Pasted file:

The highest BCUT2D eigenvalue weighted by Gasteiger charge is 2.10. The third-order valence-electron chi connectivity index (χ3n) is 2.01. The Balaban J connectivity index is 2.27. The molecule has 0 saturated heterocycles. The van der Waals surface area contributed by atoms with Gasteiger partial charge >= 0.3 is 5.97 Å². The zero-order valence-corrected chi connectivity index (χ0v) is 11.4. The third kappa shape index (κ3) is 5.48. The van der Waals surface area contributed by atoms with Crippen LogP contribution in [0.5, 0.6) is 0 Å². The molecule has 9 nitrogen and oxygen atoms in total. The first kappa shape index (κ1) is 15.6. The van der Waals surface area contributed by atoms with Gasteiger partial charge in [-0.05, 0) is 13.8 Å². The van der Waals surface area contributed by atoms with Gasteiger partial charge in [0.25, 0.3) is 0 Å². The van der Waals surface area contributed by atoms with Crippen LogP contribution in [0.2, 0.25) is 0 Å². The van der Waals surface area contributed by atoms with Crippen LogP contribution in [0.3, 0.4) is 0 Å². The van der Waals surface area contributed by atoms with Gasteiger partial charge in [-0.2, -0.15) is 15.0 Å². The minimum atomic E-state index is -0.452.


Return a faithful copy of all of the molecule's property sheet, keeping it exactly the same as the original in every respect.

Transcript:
The highest BCUT2D eigenvalue weighted by Gasteiger charge is 2.10. The third-order valence-electron chi connectivity index (χ3n) is 2.01. The Balaban J connectivity index is 2.27. The molecule has 0 saturated heterocycles. The van der Waals surface area contributed by atoms with Gasteiger partial charge >= 0.3 is 5.97 Å². The zero-order valence-corrected chi connectivity index (χ0v) is 11.4. The third kappa shape index (κ3) is 5.48. The van der Waals surface area contributed by atoms with Crippen LogP contribution in [0.5, 0.6) is 0 Å². The molecule has 9 nitrogen and oxygen atoms in total. The first kappa shape index (κ1) is 15.6. The van der Waals surface area contributed by atoms with Gasteiger partial charge in [-0.05, 0) is 13.8 Å². The van der Waals surface area contributed by atoms with Gasteiger partial charge in [0.25, 0.3) is 0 Å². The van der Waals surface area contributed by atoms with Crippen LogP contribution in [0.2, 0.25) is 0 Å². The van der Waals surface area contributed by atoms with Crippen LogP contribution in [0.3, 0.4) is 0 Å². The van der Waals surface area contributed by atoms with Gasteiger partial charge in [-0.2, -0.15) is 15.0 Å². The minimum atomic E-state index is -0.452.